New! Abbott's Ever-Changing New York June 09 2015

Berenice Abbott understood that to document a constantly changing city, one must capture even the simplest moments. With Blossom Restaurant, The Bowery, Laia Garcia writes that we are able to see back in time as well as within ourselves...


Blossom Restaurant, The Bowery by Berenice Abbott
8"x10" ($24) | 11"x14" ($60)
 | 16"x20" ($240)

Cities have a life all their own: extending this way and that, growing taller into the sky, sprawling even far beyond the limits of the land. And New York City is perhaps the most alive of them all. With millions of hearts beating, constantly regenerating streams of energy running every which way, it feels as though the city breathes in and out as one entity, pulsating to the sounds of infinity. In this way, looking at Berenice Abbott’s photographs is like looking beneath the skin: allowing us to see the bits and pieces that make up our city, that keep it running, that give it its soul.

Blossom Restaurant, The Bowery, from Abbott’s Changing New York series, gives you not only a glimpse into the city long before any of us got here, but a look into how people lived. The handwritten menu on the windows boasts three large pork chops for 30 cents and two eggs with potatoes and coffee for ten. A man stands in the doorway wearing a suit and tie. Behind a column, another man leans on a barricade, his hand on his face, lost in thought. The physical city may no longer be recognizable, but the looks on its inhabitants’ faces remain relatable—an unmistakable part of our present.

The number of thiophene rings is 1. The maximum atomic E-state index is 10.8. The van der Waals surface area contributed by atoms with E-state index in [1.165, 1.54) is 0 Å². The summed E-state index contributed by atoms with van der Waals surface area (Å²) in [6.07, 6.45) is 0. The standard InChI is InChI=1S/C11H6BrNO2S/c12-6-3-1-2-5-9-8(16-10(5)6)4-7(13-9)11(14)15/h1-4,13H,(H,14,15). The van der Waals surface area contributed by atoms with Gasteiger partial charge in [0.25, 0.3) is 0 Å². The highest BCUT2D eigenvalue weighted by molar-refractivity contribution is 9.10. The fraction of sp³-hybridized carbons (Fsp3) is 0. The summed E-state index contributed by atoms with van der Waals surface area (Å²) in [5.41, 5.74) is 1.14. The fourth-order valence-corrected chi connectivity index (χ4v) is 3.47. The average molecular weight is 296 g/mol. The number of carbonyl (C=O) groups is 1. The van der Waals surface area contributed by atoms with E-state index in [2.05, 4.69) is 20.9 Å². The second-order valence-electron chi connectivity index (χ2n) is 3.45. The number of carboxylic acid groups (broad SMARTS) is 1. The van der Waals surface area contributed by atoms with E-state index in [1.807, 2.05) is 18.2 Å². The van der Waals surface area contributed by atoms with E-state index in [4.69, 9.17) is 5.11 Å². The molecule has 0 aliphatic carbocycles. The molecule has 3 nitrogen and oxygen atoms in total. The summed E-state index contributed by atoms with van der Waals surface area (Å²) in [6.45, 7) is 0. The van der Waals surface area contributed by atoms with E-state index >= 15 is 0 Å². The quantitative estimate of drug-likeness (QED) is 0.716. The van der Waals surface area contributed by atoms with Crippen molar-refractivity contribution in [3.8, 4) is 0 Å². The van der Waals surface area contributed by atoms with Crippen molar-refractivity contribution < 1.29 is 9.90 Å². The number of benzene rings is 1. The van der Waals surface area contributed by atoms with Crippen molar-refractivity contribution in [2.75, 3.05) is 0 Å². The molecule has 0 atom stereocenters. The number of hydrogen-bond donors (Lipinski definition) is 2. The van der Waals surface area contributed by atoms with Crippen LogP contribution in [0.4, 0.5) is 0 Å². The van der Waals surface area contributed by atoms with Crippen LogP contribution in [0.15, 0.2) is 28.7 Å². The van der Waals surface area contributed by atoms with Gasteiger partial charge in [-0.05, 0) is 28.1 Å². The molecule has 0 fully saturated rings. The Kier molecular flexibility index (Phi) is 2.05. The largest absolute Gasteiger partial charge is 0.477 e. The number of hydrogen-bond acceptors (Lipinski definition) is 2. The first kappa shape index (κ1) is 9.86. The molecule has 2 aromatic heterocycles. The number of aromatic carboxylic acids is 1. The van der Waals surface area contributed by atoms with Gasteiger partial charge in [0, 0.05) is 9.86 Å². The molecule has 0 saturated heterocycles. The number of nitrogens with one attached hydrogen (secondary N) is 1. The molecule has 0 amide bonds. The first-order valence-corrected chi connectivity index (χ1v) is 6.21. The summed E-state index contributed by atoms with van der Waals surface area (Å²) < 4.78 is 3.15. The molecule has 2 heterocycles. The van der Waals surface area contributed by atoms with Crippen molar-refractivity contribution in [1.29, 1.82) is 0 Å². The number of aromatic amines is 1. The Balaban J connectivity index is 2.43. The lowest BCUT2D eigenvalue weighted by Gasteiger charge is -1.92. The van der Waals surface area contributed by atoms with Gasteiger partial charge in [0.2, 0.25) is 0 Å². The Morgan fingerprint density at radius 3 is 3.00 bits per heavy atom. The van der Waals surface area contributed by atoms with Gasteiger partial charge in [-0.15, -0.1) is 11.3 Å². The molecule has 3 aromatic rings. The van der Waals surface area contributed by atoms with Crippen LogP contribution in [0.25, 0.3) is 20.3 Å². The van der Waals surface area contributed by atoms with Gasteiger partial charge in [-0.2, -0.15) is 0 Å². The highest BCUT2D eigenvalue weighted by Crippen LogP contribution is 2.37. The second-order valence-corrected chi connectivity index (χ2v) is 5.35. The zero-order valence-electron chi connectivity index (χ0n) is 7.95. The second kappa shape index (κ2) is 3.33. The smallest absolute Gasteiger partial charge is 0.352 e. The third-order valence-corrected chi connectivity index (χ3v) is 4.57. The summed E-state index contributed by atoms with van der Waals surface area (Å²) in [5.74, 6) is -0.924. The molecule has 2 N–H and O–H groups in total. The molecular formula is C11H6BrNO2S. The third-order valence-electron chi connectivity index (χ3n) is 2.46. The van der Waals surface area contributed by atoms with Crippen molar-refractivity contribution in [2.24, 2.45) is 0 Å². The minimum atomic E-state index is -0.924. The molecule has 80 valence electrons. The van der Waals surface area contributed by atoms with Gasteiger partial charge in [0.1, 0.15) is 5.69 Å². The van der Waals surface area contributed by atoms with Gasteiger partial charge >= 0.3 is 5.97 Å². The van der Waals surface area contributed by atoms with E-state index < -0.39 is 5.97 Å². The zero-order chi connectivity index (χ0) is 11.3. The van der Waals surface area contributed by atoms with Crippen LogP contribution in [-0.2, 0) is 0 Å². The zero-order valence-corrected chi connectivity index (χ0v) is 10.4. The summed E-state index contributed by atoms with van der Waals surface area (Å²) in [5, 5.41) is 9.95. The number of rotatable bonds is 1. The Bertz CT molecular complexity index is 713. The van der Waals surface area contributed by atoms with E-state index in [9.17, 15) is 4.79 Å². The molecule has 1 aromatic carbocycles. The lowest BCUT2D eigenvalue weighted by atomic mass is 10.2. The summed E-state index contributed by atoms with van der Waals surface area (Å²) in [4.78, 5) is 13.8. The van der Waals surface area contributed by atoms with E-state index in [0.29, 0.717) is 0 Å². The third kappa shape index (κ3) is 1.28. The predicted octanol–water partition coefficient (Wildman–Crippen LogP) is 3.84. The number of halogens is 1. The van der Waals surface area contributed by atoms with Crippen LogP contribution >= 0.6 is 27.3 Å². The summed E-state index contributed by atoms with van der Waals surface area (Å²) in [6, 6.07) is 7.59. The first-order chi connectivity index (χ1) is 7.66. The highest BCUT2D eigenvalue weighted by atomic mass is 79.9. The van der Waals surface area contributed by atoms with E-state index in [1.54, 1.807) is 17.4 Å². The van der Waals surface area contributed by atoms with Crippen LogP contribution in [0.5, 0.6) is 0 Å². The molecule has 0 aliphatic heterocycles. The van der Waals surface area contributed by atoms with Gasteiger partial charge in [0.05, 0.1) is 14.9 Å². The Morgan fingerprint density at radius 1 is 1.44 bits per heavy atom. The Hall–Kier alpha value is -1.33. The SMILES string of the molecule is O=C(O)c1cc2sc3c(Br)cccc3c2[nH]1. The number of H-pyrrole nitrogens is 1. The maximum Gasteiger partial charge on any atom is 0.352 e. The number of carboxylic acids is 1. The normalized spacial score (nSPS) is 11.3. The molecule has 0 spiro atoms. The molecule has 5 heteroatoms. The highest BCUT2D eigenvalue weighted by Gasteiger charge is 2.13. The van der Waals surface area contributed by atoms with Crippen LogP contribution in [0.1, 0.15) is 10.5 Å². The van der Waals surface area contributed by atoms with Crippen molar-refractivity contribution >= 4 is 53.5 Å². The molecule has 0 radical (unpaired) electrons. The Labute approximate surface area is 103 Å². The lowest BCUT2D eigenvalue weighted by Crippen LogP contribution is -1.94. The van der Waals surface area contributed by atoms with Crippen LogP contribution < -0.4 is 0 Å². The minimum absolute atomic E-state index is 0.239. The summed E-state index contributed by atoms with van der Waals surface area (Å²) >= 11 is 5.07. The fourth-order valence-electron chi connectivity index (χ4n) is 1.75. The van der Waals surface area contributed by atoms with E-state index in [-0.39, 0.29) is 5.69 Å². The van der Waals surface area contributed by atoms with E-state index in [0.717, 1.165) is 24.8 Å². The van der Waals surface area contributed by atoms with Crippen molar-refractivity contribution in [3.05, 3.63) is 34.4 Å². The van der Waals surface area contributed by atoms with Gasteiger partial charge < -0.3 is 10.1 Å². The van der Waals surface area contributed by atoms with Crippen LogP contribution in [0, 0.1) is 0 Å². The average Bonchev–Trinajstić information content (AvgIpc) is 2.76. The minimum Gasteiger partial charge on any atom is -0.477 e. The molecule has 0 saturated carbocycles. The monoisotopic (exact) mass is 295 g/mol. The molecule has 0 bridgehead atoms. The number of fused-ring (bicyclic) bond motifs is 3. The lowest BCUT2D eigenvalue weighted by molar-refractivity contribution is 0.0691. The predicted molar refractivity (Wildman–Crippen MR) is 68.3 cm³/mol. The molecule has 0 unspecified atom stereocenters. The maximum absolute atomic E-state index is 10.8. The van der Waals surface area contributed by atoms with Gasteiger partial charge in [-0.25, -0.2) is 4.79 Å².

New Yorkers live in a catch-22: we thrive on always having access to the newest and latest, but we despise seeing the city’s history torn down, replaced with coffee chains, frozen yogurt spots, and sky-high shiny luxury condo boxes. It is this paradox that keeps many living here and it was, in fact, the inspiration behind Changing New York. Strangely enough, the little slice of New York captured in Blossom Restaurant, The Bowery has somehow still resisted the full force gentrification that threatens to sterilize the city. Today, 103 Bowery holds a small Chinese supermarket. In another 80 years, perhaps we’ll check in again to see what remains and what stories people will tell of the history there. We like to imagine Berenice wandering down the street, smiling to herself as she realizes that as quickly as this city can change, sometimes it doesn’t change very much at all.

With art for everyone,
Laia Garcia